THE work of the day being over, I sat down upon my doorstep, pipe in hand, to rest awhile in the cool of the evening. Death is not more still than is this Virginian land in the hour when the sun has sunk away, and it is black beneath the trees, and the stars brighten slowly and softly, one by one. The birds that sing all day have hushed, and the horned owls, the monster frogs, and that strange and ominous fowl (if fowl it be, and not, as some assert, a spirit damned) which we English call the whippoorwill, are yet silent. Later the wolf will howl and the panther scream, but now there is no sound. The winds are laid, and the restless leaves droop and are quiet. The low lap of the water among the reeds is like the breathing of one who sleeps in his watch beside the dead.
I marked the light die from the broad bosom of the river, leaving it a dead man’s hue. Awhile ago, and for many evenings, it had been crimson, — a river of blood. A week before, a great meteor had shot through the night, blood-red and bearded, drawing a slow-fading fiery trail across the heavens; and the moon had risen that same night blood-red, and upon its disk there was drawn in shadow a thing most marvelously like a scalping knife. Wherefore, the following day being Sunday, good Mr. Stockham, our minister at Weyanoke, exhorted us to be on our guard, and in his prayer besought that no sedition or rebellion might raise its head amongst the Indian subjects of the Lord’s anointed. Afterward, in the churchyard, between the services, the more timorous began to tell of divers portents which they had observed, and to recount old tales of how the savages distressed us in the Starving Time. The bolder spirits laughed them to scorn, but the women began to weep and cower, and I, though I laughed too, thought of Smith, and how he ever held the savages, and more especially that Opechancanough who was now their emperor, in a most deep distrust; telling us that the red men watched while we slept, that they might teach wiliness to a Jesuit, and how to bide its time to a cat crouched before a mousehole.
I thought of the terms we now kept with these heathen; of how they came and went familiarly amongst us, spying out our weakness, and losing the salutary awe which that noblest captain had struck into their souls; of how many were employed as hunters to bring down deer for lazy masters; of how, breaking the law, and that not secretly, we gave them knives and arms, a soldier’s bread, in exchange for pelts and pearls; of how their emperor was forever sending us smooth messages; of how their lips smiled and their eyes frowned. That afternoon, as I rode home through the lengthening shadows, a hunter, red-brown and naked, rose from behind a fallen tree that sprawled across my path, and made offer to bring me my meat from the moon of corn to the moon of stags in exchange for a gun. There was scant love between the savages and myself, — it was answer enough when I told him my name. I left the dark figure standing, still as a carved stone, in the heavy shadow of the trees, and, spurring my horse (sent me from home, the year before, by my cousin Percy), was soon at my house, — a poor and rude one, but pleasantly set upon a slope of green turf, and girt with maize and the broad leaves of the tobacco. When I had had my supper, I called from their hut the two Paspahegh lads bought by me from their tribe the Michaelmas before, and soundly flogged them both, having in my mind a saying of my ancient captain’s, namely, “He who strikes first oft-times strikes last.”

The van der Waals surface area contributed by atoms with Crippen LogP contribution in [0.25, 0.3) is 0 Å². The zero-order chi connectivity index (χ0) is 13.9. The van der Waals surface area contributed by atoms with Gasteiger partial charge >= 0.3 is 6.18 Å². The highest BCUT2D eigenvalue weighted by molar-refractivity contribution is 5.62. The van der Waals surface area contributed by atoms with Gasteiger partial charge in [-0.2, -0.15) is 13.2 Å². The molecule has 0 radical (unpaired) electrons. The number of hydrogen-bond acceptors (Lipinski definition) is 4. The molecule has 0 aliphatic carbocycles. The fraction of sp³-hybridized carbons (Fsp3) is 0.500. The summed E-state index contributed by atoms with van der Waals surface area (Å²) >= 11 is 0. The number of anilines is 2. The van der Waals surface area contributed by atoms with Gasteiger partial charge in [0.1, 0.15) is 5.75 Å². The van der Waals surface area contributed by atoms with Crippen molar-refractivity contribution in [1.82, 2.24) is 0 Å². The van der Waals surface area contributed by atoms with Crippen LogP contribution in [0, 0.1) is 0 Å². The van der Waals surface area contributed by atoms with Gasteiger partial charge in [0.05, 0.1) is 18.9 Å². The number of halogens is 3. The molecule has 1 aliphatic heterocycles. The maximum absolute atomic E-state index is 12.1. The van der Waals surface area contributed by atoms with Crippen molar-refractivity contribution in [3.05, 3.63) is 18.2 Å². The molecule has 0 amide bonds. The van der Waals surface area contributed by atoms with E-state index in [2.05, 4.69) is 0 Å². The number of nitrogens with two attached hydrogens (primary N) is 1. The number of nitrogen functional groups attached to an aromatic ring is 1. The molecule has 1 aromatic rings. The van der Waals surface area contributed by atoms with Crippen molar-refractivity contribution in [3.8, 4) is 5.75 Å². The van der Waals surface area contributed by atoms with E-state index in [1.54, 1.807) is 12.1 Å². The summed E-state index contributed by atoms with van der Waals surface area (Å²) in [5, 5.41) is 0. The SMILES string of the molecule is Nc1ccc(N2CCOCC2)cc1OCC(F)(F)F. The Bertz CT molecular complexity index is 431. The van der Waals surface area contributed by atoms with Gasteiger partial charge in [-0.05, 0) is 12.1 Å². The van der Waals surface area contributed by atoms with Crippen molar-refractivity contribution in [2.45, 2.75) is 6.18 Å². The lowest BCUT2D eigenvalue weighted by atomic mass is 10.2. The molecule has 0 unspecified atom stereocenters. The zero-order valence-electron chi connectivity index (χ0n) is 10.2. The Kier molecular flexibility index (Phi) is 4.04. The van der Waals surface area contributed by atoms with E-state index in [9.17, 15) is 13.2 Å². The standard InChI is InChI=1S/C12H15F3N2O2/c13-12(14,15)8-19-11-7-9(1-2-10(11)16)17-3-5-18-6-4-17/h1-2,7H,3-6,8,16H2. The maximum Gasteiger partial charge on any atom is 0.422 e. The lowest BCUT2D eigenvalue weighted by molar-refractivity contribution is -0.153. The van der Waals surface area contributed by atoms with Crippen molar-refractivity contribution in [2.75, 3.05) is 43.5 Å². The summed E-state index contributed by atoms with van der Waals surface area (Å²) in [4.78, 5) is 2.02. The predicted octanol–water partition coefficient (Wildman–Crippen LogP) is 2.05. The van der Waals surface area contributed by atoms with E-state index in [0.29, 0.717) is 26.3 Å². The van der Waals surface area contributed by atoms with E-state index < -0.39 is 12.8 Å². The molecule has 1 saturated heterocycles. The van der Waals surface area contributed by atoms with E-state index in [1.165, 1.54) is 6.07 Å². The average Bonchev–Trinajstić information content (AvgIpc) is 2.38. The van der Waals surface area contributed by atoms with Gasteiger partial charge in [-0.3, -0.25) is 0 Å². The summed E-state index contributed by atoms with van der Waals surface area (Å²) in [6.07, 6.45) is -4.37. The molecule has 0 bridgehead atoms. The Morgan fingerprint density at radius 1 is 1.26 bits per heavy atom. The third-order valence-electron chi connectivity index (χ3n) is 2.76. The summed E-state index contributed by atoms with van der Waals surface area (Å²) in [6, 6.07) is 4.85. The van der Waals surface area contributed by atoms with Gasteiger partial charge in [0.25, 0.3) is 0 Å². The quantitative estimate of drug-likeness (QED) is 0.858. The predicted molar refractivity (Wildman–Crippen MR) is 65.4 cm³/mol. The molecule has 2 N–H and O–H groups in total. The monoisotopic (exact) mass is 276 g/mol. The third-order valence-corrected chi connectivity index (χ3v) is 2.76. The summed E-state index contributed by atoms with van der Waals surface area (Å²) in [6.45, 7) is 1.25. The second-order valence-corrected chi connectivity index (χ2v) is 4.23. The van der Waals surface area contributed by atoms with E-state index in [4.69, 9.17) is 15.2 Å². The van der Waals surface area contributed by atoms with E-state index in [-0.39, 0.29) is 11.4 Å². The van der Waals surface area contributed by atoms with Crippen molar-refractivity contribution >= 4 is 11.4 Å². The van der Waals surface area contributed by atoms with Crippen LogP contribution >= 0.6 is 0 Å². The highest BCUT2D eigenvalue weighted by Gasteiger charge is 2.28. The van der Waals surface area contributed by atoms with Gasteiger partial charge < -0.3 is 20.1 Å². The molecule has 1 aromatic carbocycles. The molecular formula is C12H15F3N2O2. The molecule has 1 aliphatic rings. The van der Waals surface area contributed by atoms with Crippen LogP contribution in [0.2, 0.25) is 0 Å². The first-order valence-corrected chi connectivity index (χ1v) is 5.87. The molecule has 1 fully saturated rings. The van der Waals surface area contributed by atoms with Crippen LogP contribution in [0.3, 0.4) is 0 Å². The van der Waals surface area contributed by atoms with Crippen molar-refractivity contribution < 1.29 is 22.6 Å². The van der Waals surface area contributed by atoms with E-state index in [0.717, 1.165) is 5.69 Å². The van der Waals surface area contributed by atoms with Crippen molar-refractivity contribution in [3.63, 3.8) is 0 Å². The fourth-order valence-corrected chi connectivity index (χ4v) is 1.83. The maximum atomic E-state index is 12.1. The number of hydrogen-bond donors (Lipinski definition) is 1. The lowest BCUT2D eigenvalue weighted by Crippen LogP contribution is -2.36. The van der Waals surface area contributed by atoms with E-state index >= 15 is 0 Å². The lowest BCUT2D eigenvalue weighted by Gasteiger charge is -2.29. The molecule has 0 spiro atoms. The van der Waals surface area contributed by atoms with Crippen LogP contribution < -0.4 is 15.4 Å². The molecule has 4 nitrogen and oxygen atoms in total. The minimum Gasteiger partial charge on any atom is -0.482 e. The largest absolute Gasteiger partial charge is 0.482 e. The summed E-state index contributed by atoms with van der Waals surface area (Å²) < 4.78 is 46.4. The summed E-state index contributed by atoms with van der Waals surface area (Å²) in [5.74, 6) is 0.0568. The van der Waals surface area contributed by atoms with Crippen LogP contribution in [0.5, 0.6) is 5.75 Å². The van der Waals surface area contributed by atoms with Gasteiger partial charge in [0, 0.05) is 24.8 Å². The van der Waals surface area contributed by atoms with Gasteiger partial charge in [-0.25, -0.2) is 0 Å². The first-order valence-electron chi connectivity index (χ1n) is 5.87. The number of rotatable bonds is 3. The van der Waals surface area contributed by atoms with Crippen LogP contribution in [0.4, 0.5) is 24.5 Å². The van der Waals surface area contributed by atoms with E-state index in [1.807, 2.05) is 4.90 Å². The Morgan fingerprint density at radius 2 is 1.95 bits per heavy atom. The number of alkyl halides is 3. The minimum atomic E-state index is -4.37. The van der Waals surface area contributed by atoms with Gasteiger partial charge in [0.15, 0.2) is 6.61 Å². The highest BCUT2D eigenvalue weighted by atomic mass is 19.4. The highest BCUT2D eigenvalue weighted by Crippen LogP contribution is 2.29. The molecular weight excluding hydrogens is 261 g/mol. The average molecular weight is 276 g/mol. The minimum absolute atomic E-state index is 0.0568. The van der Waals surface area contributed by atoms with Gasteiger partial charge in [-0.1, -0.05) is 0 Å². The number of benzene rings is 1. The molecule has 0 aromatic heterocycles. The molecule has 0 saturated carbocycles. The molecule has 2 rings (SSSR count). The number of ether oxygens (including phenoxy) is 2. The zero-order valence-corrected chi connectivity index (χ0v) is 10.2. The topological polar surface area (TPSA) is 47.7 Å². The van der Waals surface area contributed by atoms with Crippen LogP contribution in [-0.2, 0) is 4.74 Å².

Upon the afternoon of which I now speak, in the midsummer of the year of grace 1621, as I sat upon my doorstep, my long pipe between my teeth and my eyes upon the pallid stream below, my thoughts were busy with these matters, — so busy that I did not see a horse and rider emerge from the dimness of the forest into the cleared space before my palisade, nor knew, until his voice came up the bank, that my good friend, Master John Rolfe, was without and would speak to me.
I went down to the gate, and, unbarring it, gave him my hand and led the horse within the inclosure.
“Thou careful man!” he said, with a laugh, as he dismounted. “Who else, think you, in this or any other hundred, now bars his gate when the sun goes down?”
“It is my sunset gun,” I answered briefly, fastening his horse as I spoke.
He put his arm about my shoulder, for we were old friends, and together we went up the green bank to the house, and, when I had brought him a pipe, sat down side by side upon the doorstep.
“Of what were you dreaming?” he asked presently, when we had made for ourselves a great cloud of smoke. “I called you twice.”
“I was wishing for Dale’s times and Dale’s laws.”
He laughed, and touched my knee with his hand, white and smooth as a woman’s, and with a green jewel upon the forefinger.
“Thou Mars incarnate!” he cried. “Thou first, last, and in the meantime soldier! Why, what wilt thou do when thou gettest to heaven? Make it too hot to hold thee? Or take out letters of marque against the Enemy?”
“I am not there yet,” I said dryly. “In the meantime I would like a commission against — your relatives.”
He laughed, then sighed, and, sinking his chin into his hand and softly tapping his foot against the ground, fell into a reverie.